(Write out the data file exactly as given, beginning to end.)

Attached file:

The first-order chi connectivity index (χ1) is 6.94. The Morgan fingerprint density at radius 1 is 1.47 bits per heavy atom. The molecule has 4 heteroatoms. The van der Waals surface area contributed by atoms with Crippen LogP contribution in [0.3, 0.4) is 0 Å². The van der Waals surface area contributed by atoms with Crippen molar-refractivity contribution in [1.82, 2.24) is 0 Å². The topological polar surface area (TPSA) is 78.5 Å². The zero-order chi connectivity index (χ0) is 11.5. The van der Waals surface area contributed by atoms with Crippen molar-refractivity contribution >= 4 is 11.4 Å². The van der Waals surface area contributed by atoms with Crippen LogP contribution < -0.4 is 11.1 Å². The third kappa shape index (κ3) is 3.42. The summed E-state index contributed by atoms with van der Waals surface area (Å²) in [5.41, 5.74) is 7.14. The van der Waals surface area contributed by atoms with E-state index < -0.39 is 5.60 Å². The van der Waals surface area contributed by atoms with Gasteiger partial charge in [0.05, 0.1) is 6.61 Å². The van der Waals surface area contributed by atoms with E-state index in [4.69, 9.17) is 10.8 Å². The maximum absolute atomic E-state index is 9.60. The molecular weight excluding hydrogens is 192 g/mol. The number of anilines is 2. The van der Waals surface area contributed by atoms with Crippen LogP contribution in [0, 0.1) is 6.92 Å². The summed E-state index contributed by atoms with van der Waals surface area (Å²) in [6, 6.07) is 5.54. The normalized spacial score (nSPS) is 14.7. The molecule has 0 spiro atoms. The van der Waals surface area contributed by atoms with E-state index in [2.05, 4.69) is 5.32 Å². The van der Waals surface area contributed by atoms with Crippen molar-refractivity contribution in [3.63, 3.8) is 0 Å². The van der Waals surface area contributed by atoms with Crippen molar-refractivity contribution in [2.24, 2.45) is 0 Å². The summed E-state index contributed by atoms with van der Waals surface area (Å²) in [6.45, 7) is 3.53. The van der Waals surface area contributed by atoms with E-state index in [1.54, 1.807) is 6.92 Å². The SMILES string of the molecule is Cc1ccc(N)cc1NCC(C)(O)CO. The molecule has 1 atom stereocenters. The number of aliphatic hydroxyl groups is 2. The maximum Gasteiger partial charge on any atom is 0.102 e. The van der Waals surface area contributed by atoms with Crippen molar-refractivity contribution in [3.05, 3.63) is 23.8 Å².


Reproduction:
The first-order chi connectivity index (χ1) is 6.94. The Morgan fingerprint density at radius 1 is 1.47 bits per heavy atom. The molecule has 4 heteroatoms. The van der Waals surface area contributed by atoms with Crippen LogP contribution in [0.3, 0.4) is 0 Å². The van der Waals surface area contributed by atoms with Crippen molar-refractivity contribution in [1.82, 2.24) is 0 Å². The topological polar surface area (TPSA) is 78.5 Å². The zero-order chi connectivity index (χ0) is 11.5. The van der Waals surface area contributed by atoms with Crippen molar-refractivity contribution >= 4 is 11.4 Å². The van der Waals surface area contributed by atoms with Crippen LogP contribution < -0.4 is 11.1 Å². The third kappa shape index (κ3) is 3.42. The summed E-state index contributed by atoms with van der Waals surface area (Å²) in [5.41, 5.74) is 7.14. The van der Waals surface area contributed by atoms with E-state index < -0.39 is 5.60 Å². The van der Waals surface area contributed by atoms with Gasteiger partial charge in [0.05, 0.1) is 6.61 Å². The van der Waals surface area contributed by atoms with E-state index in [4.69, 9.17) is 10.8 Å². The maximum absolute atomic E-state index is 9.60. The molecular weight excluding hydrogens is 192 g/mol. The number of anilines is 2. The van der Waals surface area contributed by atoms with Crippen LogP contribution in [0, 0.1) is 6.92 Å². The summed E-state index contributed by atoms with van der Waals surface area (Å²) in [6, 6.07) is 5.54. The normalized spacial score (nSPS) is 14.7. The molecule has 0 spiro atoms. The van der Waals surface area contributed by atoms with E-state index in [2.05, 4.69) is 5.32 Å². The van der Waals surface area contributed by atoms with Crippen molar-refractivity contribution in [3.63, 3.8) is 0 Å². The van der Waals surface area contributed by atoms with Crippen molar-refractivity contribution in [2.24, 2.45) is 0 Å². The summed E-state index contributed by atoms with van der Waals surface area (Å²) in [6.45, 7) is 3.53. The van der Waals surface area contributed by atoms with E-state index in [1.54, 1.807) is 6.92 Å². The SMILES string of the molecule is Cc1ccc(N)cc1NCC(C)(O)CO. The molecule has 1 atom stereocenters. The number of aliphatic hydroxyl groups is 2. The maximum Gasteiger partial charge on any atom is 0.102 e. The van der Waals surface area contributed by atoms with Crippen molar-refractivity contribution in [3.05, 3.63) is 23.8 Å².